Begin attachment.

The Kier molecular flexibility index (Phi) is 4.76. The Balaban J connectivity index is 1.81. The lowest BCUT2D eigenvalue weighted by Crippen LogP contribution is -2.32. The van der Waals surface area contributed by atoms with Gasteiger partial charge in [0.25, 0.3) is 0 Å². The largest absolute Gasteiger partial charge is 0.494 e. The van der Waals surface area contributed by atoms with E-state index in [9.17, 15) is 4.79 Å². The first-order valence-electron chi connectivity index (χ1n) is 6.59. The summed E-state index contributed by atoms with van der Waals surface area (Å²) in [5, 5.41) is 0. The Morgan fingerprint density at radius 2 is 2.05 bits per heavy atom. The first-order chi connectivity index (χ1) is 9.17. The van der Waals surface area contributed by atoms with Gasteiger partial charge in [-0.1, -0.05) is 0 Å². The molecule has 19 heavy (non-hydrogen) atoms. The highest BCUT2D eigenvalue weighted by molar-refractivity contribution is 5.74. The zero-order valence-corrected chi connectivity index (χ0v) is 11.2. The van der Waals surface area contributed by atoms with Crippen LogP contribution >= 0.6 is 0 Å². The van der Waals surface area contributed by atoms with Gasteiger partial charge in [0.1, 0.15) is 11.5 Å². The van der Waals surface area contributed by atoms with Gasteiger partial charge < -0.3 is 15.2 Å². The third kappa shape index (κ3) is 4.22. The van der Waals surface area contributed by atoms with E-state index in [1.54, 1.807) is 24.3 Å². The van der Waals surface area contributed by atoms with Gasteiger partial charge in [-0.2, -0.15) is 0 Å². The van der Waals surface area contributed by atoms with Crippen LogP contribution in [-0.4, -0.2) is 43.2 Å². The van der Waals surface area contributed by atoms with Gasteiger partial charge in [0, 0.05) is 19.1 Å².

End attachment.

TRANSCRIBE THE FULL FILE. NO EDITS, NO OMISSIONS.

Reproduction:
The Kier molecular flexibility index (Phi) is 4.76. The Balaban J connectivity index is 1.81. The lowest BCUT2D eigenvalue weighted by Crippen LogP contribution is -2.32. The van der Waals surface area contributed by atoms with Gasteiger partial charge in [0.25, 0.3) is 0 Å². The largest absolute Gasteiger partial charge is 0.494 e. The van der Waals surface area contributed by atoms with E-state index in [9.17, 15) is 4.79 Å². The first-order valence-electron chi connectivity index (χ1n) is 6.59. The summed E-state index contributed by atoms with van der Waals surface area (Å²) in [5, 5.41) is 0. The Morgan fingerprint density at radius 2 is 2.05 bits per heavy atom. The first-order chi connectivity index (χ1) is 9.17. The van der Waals surface area contributed by atoms with Gasteiger partial charge in [-0.1, -0.05) is 0 Å². The molecule has 19 heavy (non-hydrogen) atoms. The highest BCUT2D eigenvalue weighted by molar-refractivity contribution is 5.74. The zero-order valence-corrected chi connectivity index (χ0v) is 11.2. The van der Waals surface area contributed by atoms with Crippen LogP contribution >= 0.6 is 0 Å². The van der Waals surface area contributed by atoms with Gasteiger partial charge in [0.1, 0.15) is 11.5 Å². The van der Waals surface area contributed by atoms with Gasteiger partial charge < -0.3 is 15.2 Å². The third kappa shape index (κ3) is 4.22. The van der Waals surface area contributed by atoms with E-state index in [1.54, 1.807) is 24.3 Å². The van der Waals surface area contributed by atoms with Gasteiger partial charge in [-0.2, -0.15) is 0 Å². The van der Waals surface area contributed by atoms with Crippen LogP contribution in [-0.4, -0.2) is 43.2 Å². The van der Waals surface area contributed by atoms with Gasteiger partial charge in [0, 0.05) is 19.1 Å².